How can a new customer-focused approach be adopted? Many companies operating in a variety of sectors, notably technology companies, have long understood the principle that revolutionized their modus operandi. The Salesforce customer relationship management platform is a perfect example. “Software developers decided to change paradigm a few years ago, shifting from a “project-oriented” approach to a “customer-centric” vision, according to Mr. Karam. Why? Simply because developing long-term customer relationships provides profits—at least up to the company’s breakeven point. A well-executed strategy will provide long-term benefits in terms of company profitability but will also make it possible to have a much greater return on investment from various marketing initiatives. In fact, there are many business intelligence solutions that require no major investments and that make it possible for a company to make the most of digital data and traditional indicators. With the democratization of new technology, these inexpensive solutions may be very useful to retailers, allowing them to maximize their customer knowledge and optimize customer relationships.
Measure, maximize and optimize the customer relationship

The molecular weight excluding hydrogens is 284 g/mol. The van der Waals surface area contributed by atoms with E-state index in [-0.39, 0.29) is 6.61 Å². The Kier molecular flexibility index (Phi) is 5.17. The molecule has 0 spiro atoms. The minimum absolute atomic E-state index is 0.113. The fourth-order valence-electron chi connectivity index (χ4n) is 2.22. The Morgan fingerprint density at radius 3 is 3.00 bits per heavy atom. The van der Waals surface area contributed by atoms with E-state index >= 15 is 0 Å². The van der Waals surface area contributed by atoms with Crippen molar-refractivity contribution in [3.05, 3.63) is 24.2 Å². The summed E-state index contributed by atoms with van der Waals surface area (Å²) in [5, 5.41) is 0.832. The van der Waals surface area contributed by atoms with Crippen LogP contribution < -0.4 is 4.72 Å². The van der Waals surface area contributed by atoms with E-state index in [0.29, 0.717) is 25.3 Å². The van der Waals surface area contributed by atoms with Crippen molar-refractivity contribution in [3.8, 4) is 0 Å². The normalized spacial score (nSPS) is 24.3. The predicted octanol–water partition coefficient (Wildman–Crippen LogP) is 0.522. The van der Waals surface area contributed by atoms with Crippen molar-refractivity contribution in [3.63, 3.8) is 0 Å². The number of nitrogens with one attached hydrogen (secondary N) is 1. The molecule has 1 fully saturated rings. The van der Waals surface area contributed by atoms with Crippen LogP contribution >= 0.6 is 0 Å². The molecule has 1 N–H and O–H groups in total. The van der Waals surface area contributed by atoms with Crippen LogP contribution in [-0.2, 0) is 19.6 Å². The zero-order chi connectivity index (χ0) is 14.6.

Fabiana Pereira believes that knowing the customer is the keystone of any business strategy: “data provides the necessary assurances to try innovative new strategies. It provides the necessary justification to move forward. That is the power of data,” she specifies. However, she also adds a caveat: “consumers are not averages. This is not where opportunities may be seized.” The goal is to create intelligible profiles and, especially, profiles that will be useful in the long term. To leave its mark, a company must be alive and must connect with its customers, says Ms. Pereira. To do so, it is important to segment and differentiate customers so that the company is able to address their needs appropriately…and “pamper them properly”. She ends by saying that “our goal is to secure customer loyalty to the brand”. Simon Tooley concurs: the challenge is building and maintaining customer trust. Moreover, in his view, this guarantees a solid customer relationship, “the conversion rate depends not only on customer service, but also on the creation of a relationship based on trust.”
For Rami Karam, the key ingredients of such an approach-one which focuses on useful data that produces results-are based on solid foundations. To achieve this optimum result, he proposes the following process: retailers must first gather data that is as accurate and as customer specific as possible. They should then convert this data into customer insights which will serve as the basis of any strategic action to be taken by the business. Finally, this action must generate key success indicators that will help to make any necessary adjustments or to provide additional data to support decision-making and guide the company’s strategic and marketing efforts.
The four steps to create understandable customer profiles
Data is an essential tool for retailers. It is important to remember that customers are, as Rami Karam describes them, moving targets. This means that retailers must move with them. As Simon Tooley summarizes: “always remember that it is the people who make the business.”